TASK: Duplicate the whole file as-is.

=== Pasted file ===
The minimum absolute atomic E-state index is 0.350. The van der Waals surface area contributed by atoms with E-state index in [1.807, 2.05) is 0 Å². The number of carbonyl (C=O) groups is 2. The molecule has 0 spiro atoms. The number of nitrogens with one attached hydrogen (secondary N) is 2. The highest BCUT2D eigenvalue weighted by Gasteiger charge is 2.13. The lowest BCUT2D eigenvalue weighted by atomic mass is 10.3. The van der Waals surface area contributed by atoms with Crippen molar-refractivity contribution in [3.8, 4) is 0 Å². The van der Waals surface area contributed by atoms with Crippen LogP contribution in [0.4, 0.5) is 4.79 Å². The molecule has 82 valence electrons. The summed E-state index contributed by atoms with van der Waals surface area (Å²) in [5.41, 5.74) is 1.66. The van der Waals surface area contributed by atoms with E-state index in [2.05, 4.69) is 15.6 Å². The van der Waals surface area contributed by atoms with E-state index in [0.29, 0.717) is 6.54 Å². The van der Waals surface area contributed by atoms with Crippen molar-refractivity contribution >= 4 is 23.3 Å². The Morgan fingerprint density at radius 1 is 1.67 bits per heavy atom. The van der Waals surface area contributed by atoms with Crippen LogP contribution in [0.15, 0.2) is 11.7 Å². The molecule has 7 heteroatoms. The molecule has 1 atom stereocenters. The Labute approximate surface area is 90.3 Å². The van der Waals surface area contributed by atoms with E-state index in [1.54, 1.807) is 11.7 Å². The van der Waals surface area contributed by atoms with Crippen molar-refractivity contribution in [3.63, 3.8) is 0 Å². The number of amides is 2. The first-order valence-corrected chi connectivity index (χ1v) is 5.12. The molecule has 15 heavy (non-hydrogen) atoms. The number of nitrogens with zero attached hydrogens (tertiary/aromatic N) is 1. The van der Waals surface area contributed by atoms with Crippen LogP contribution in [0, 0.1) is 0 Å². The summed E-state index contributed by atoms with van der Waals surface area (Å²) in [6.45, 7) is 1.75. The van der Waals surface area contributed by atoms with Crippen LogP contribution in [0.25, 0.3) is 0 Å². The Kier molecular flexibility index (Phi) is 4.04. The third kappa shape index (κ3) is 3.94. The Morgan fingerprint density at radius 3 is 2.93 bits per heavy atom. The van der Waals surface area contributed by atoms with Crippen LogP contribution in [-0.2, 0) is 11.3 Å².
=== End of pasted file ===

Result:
The minimum absolute atomic E-state index is 0.350. The van der Waals surface area contributed by atoms with E-state index in [1.807, 2.05) is 0 Å². The number of carbonyl (C=O) groups is 2. The molecule has 0 spiro atoms. The number of nitrogens with one attached hydrogen (secondary N) is 2. The highest BCUT2D eigenvalue weighted by Gasteiger charge is 2.13. The lowest BCUT2D eigenvalue weighted by atomic mass is 10.3. The van der Waals surface area contributed by atoms with Crippen molar-refractivity contribution in [3.8, 4) is 0 Å². The van der Waals surface area contributed by atoms with Crippen LogP contribution in [0.4, 0.5) is 4.79 Å². The molecule has 82 valence electrons. The summed E-state index contributed by atoms with van der Waals surface area (Å²) in [5.41, 5.74) is 1.66. The van der Waals surface area contributed by atoms with E-state index in [2.05, 4.69) is 15.6 Å². The van der Waals surface area contributed by atoms with E-state index in [0.29, 0.717) is 6.54 Å². The van der Waals surface area contributed by atoms with Crippen molar-refractivity contribution >= 4 is 23.3 Å². The Morgan fingerprint density at radius 1 is 1.67 bits per heavy atom. The van der Waals surface area contributed by atoms with Crippen LogP contribution in [0.15, 0.2) is 11.7 Å². The molecule has 7 heteroatoms. The molecule has 1 atom stereocenters. The Labute approximate surface area is 90.3 Å². The van der Waals surface area contributed by atoms with E-state index in [1.54, 1.807) is 11.7 Å². The van der Waals surface area contributed by atoms with Crippen molar-refractivity contribution in [3.63, 3.8) is 0 Å². The number of amides is 2. The first-order valence-corrected chi connectivity index (χ1v) is 5.12. The molecule has 15 heavy (non-hydrogen) atoms. The number of nitrogens with zero attached hydrogens (tertiary/aromatic N) is 1. The van der Waals surface area contributed by atoms with Crippen LogP contribution in [0, 0.1) is 0 Å². The summed E-state index contributed by atoms with van der Waals surface area (Å²) in [6.45, 7) is 1.75. The van der Waals surface area contributed by atoms with Crippen LogP contribution in [0.25, 0.3) is 0 Å². The Kier molecular flexibility index (Phi) is 4.04. The third kappa shape index (κ3) is 3.94. The Morgan fingerprint density at radius 3 is 2.93 bits per heavy atom. The van der Waals surface area contributed by atoms with Crippen LogP contribution in [-0.2, 0) is 11.3 Å².